Rory Percival outlines preliminary findings from Risk Profiling Tool Study
ABR editor Rob Kingsbury reports on Rory Percival’s presentation on risk profiling at the Thesis Asset Management ‘In pursuit of Excellence’ seminar this week
Rory Percival, ex FCA technical specialist, will be publishing a study on the six most commonly used risk profiling tools, with an intended publication date of July.
At the Thesis Asset Management ‘In pursuit of Excellence’ seminar, Percival provided some preliminary findings from the report to an audience of financial advisers.
Referring to the FCA’s recently published Assessing Suitability Review report, Percival said that while the suitability results were positive the regulator had flagged that “a lot of poor practice still exists around disclosure”. The FCA reported that 41.7% of the cases reviewed providing ‘unacceptable disclosure’.
One of the areas that the regulator still has concerns around, Percival said, was risk profiling as referred to by COBS (i.e. Attitude to Risk), in particular how firms are using risk profiling tools in assessing the risk the client is willing and able to take.
While the regulator did not provide details around this in the report, Percival outlined his perception of what the regulator’s three main concerns are around Attitude to Risk:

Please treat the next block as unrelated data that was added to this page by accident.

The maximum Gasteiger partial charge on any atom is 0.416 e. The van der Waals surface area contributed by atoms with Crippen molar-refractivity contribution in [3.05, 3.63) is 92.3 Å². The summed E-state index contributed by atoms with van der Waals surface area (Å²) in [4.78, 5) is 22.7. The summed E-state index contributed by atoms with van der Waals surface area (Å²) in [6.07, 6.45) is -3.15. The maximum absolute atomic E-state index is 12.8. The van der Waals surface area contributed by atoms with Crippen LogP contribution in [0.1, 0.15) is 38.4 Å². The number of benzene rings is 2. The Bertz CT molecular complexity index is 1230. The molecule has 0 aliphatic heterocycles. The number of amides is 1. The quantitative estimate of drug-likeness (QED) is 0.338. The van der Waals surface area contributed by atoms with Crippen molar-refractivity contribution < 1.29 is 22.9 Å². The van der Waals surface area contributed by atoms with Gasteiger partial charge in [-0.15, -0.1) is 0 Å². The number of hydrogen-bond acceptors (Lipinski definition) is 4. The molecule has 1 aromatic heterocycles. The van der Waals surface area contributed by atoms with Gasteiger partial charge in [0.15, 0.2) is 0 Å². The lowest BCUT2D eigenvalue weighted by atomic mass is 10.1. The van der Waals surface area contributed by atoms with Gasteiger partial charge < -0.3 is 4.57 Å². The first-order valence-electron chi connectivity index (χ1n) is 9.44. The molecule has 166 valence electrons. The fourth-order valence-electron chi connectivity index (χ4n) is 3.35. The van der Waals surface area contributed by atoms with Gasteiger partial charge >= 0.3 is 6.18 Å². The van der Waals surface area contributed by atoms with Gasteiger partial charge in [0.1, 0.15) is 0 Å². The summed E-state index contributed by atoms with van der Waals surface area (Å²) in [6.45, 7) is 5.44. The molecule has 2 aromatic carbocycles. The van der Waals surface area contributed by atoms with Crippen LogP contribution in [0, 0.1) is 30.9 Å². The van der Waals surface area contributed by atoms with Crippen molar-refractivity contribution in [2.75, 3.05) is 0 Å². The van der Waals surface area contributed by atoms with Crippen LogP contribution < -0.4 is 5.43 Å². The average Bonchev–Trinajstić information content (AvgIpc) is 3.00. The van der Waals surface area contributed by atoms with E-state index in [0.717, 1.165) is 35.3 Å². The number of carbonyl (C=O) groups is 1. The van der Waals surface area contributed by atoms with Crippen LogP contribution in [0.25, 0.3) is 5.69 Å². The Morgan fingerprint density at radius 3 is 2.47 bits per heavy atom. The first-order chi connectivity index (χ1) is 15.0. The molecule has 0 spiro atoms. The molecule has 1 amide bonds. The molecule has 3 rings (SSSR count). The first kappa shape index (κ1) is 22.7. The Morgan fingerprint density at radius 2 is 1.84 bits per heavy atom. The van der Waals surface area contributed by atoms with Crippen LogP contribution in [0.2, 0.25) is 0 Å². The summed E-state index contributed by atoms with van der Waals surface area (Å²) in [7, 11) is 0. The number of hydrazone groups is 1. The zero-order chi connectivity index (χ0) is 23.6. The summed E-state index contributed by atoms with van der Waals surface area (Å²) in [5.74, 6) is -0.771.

1. That the results of the tools used are not aligned with the client’s answers to the risk questions. Where that happens, he said, advisers need to clarify the discrepancy with their client and make a record of that clarification.
2. Clients may answer in contradictory way. For example, the client might answer some questions that suggest low risk and others as high risk. “Again you need to clarify with the client and record it. Without that clarification it will not be clear what the clients attitude to risk is and you will not have demonstrated suitability of the case,” Percival advised.
3. Unclear categorising of the risk in the risk descriptions. Percival said: “Descriptions need to be sufficiently clear for the client to understand what the investment journey may look like. To do that it needs some kind of quantification – what will the ups and downs look like.”
Review of risk profiling tools
Percival said his report is looking at the six most commonly used tools and assessing them against Finalised Guidance 11/5, Assessing suitability: Establishing the risk a customer is willing and able to take and making a suitable investment selection. This was the document that said 9 out of 11 risk profiling tools “didn’t work very well”, Percival said. “I’ve turned that guidance into a series of test and I’m judging the tools against that guidance.”